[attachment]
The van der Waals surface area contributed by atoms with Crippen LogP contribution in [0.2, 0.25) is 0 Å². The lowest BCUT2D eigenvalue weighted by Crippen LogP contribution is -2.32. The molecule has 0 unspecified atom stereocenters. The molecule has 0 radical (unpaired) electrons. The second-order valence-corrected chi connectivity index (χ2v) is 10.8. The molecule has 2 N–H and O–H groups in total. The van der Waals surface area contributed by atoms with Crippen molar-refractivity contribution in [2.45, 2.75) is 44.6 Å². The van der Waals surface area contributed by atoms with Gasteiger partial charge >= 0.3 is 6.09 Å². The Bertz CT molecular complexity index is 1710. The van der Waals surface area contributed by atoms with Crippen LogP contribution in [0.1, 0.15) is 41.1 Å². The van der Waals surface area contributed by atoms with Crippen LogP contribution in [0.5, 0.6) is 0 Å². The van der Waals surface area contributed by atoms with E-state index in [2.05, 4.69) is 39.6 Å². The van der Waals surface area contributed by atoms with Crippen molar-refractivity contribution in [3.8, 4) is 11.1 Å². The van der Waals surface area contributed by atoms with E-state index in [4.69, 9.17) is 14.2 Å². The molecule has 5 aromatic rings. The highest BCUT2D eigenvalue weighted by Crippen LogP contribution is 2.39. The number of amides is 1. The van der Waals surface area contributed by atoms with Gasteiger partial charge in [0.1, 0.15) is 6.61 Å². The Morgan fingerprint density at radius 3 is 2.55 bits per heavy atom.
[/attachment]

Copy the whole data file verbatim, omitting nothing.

The van der Waals surface area contributed by atoms with Crippen LogP contribution in [0.2, 0.25) is 0 Å². The lowest BCUT2D eigenvalue weighted by Crippen LogP contribution is -2.32. The molecule has 0 unspecified atom stereocenters. The molecule has 0 radical (unpaired) electrons. The second-order valence-corrected chi connectivity index (χ2v) is 10.8. The molecule has 2 N–H and O–H groups in total. The van der Waals surface area contributed by atoms with Crippen molar-refractivity contribution in [2.45, 2.75) is 44.6 Å². The van der Waals surface area contributed by atoms with Gasteiger partial charge >= 0.3 is 6.09 Å². The Bertz CT molecular complexity index is 1710. The van der Waals surface area contributed by atoms with Crippen LogP contribution in [0.1, 0.15) is 41.1 Å². The van der Waals surface area contributed by atoms with Crippen LogP contribution in [0.5, 0.6) is 0 Å². The van der Waals surface area contributed by atoms with E-state index in [2.05, 4.69) is 39.6 Å². The van der Waals surface area contributed by atoms with Crippen molar-refractivity contribution in [3.8, 4) is 11.1 Å². The van der Waals surface area contributed by atoms with E-state index in [4.69, 9.17) is 14.2 Å². The molecule has 5 aromatic rings. The highest BCUT2D eigenvalue weighted by Crippen LogP contribution is 2.39. The number of amides is 1. The van der Waals surface area contributed by atoms with Gasteiger partial charge in [0.1, 0.15) is 6.61 Å². The Morgan fingerprint density at radius 3 is 2.55 bits per heavy atom.